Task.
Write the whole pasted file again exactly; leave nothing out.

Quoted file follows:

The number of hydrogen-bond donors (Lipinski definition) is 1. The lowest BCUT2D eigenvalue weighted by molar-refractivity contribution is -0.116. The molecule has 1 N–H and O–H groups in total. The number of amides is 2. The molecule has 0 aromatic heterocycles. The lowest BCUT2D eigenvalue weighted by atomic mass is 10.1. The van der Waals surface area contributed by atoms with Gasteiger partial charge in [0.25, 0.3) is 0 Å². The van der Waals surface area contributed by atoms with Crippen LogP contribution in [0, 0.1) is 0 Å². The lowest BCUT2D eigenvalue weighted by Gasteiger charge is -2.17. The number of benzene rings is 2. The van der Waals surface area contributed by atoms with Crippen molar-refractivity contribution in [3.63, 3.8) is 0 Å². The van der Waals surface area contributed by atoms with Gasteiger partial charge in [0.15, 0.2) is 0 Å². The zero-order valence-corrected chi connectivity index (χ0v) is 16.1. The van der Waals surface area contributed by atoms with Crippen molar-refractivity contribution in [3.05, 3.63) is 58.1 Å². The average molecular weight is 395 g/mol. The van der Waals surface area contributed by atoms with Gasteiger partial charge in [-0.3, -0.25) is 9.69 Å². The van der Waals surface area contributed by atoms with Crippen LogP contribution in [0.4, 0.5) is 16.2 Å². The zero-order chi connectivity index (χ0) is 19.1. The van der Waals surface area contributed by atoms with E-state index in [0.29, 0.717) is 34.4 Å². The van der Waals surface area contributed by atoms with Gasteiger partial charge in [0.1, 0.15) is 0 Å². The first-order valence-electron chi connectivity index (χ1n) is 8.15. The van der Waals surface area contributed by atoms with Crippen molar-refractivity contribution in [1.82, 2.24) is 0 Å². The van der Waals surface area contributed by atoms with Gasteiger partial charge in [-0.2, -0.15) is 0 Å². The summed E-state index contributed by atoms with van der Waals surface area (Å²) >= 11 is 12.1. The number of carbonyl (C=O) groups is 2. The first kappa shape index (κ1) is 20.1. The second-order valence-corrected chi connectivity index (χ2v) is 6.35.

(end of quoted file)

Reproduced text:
The number of hydrogen-bond donors (Lipinski definition) is 1. The lowest BCUT2D eigenvalue weighted by molar-refractivity contribution is -0.116. The molecule has 1 N–H and O–H groups in total. The number of amides is 2. The molecule has 0 aromatic heterocycles. The lowest BCUT2D eigenvalue weighted by atomic mass is 10.1. The van der Waals surface area contributed by atoms with Gasteiger partial charge in [0.25, 0.3) is 0 Å². The van der Waals surface area contributed by atoms with Crippen LogP contribution in [0, 0.1) is 0 Å². The lowest BCUT2D eigenvalue weighted by Gasteiger charge is -2.17. The number of benzene rings is 2. The van der Waals surface area contributed by atoms with Crippen molar-refractivity contribution in [3.63, 3.8) is 0 Å². The van der Waals surface area contributed by atoms with Gasteiger partial charge in [0.15, 0.2) is 0 Å². The zero-order valence-corrected chi connectivity index (χ0v) is 16.1. The van der Waals surface area contributed by atoms with Crippen molar-refractivity contribution in [3.05, 3.63) is 58.1 Å². The average molecular weight is 395 g/mol. The van der Waals surface area contributed by atoms with Gasteiger partial charge in [-0.3, -0.25) is 9.69 Å². The van der Waals surface area contributed by atoms with Crippen LogP contribution in [0.4, 0.5) is 16.2 Å². The zero-order chi connectivity index (χ0) is 19.1. The van der Waals surface area contributed by atoms with E-state index in [0.29, 0.717) is 34.4 Å². The van der Waals surface area contributed by atoms with Gasteiger partial charge in [0.1, 0.15) is 0 Å². The first-order valence-electron chi connectivity index (χ1n) is 8.15. The van der Waals surface area contributed by atoms with Crippen molar-refractivity contribution in [1.82, 2.24) is 0 Å². The van der Waals surface area contributed by atoms with Gasteiger partial charge in [-0.2, -0.15) is 0 Å². The summed E-state index contributed by atoms with van der Waals surface area (Å²) >= 11 is 12.1. The number of carbonyl (C=O) groups is 2. The first kappa shape index (κ1) is 20.1. The second-order valence-corrected chi connectivity index (χ2v) is 6.35.